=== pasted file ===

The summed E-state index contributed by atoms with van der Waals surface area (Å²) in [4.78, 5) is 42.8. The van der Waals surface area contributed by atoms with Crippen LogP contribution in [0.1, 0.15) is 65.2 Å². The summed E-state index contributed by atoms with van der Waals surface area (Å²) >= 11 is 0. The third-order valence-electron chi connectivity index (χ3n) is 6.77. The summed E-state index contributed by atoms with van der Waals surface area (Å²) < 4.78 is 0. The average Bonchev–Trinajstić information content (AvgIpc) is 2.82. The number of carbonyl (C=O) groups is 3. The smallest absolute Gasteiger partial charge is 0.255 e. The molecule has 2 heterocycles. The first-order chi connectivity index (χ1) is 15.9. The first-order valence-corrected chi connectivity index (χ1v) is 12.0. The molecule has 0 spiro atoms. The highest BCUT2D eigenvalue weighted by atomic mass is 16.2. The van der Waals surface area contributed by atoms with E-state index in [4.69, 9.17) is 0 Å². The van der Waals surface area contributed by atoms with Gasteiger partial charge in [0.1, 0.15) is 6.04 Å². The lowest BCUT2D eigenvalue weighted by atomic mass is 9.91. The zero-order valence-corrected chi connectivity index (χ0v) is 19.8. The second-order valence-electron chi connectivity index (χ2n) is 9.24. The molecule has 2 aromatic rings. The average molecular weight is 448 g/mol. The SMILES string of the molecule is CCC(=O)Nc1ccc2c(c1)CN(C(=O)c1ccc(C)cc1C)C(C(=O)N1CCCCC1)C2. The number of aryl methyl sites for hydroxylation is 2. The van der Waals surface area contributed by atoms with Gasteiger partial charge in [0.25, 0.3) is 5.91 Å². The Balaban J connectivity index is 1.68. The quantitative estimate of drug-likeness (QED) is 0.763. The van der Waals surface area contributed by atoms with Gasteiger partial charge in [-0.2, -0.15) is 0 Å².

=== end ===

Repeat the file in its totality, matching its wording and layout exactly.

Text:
The summed E-state index contributed by atoms with van der Waals surface area (Å²) in [4.78, 5) is 42.8. The van der Waals surface area contributed by atoms with Crippen LogP contribution in [0.1, 0.15) is 65.2 Å². The summed E-state index contributed by atoms with van der Waals surface area (Å²) >= 11 is 0. The third-order valence-electron chi connectivity index (χ3n) is 6.77. The summed E-state index contributed by atoms with van der Waals surface area (Å²) < 4.78 is 0. The average Bonchev–Trinajstić information content (AvgIpc) is 2.82. The number of carbonyl (C=O) groups is 3. The smallest absolute Gasteiger partial charge is 0.255 e. The molecule has 2 heterocycles. The first-order chi connectivity index (χ1) is 15.9. The first-order valence-corrected chi connectivity index (χ1v) is 12.0. The molecule has 0 spiro atoms. The highest BCUT2D eigenvalue weighted by atomic mass is 16.2. The van der Waals surface area contributed by atoms with E-state index in [4.69, 9.17) is 0 Å². The van der Waals surface area contributed by atoms with Gasteiger partial charge in [0.1, 0.15) is 6.04 Å². The lowest BCUT2D eigenvalue weighted by atomic mass is 9.91. The zero-order valence-corrected chi connectivity index (χ0v) is 19.8. The second-order valence-electron chi connectivity index (χ2n) is 9.24. The molecule has 2 aromatic rings. The average molecular weight is 448 g/mol. The SMILES string of the molecule is CCC(=O)Nc1ccc2c(c1)CN(C(=O)c1ccc(C)cc1C)C(C(=O)N1CCCCC1)C2. The number of aryl methyl sites for hydroxylation is 2. The van der Waals surface area contributed by atoms with Gasteiger partial charge in [0.25, 0.3) is 5.91 Å². The Balaban J connectivity index is 1.68. The quantitative estimate of drug-likeness (QED) is 0.763. The van der Waals surface area contributed by atoms with Gasteiger partial charge in [-0.2, -0.15) is 0 Å².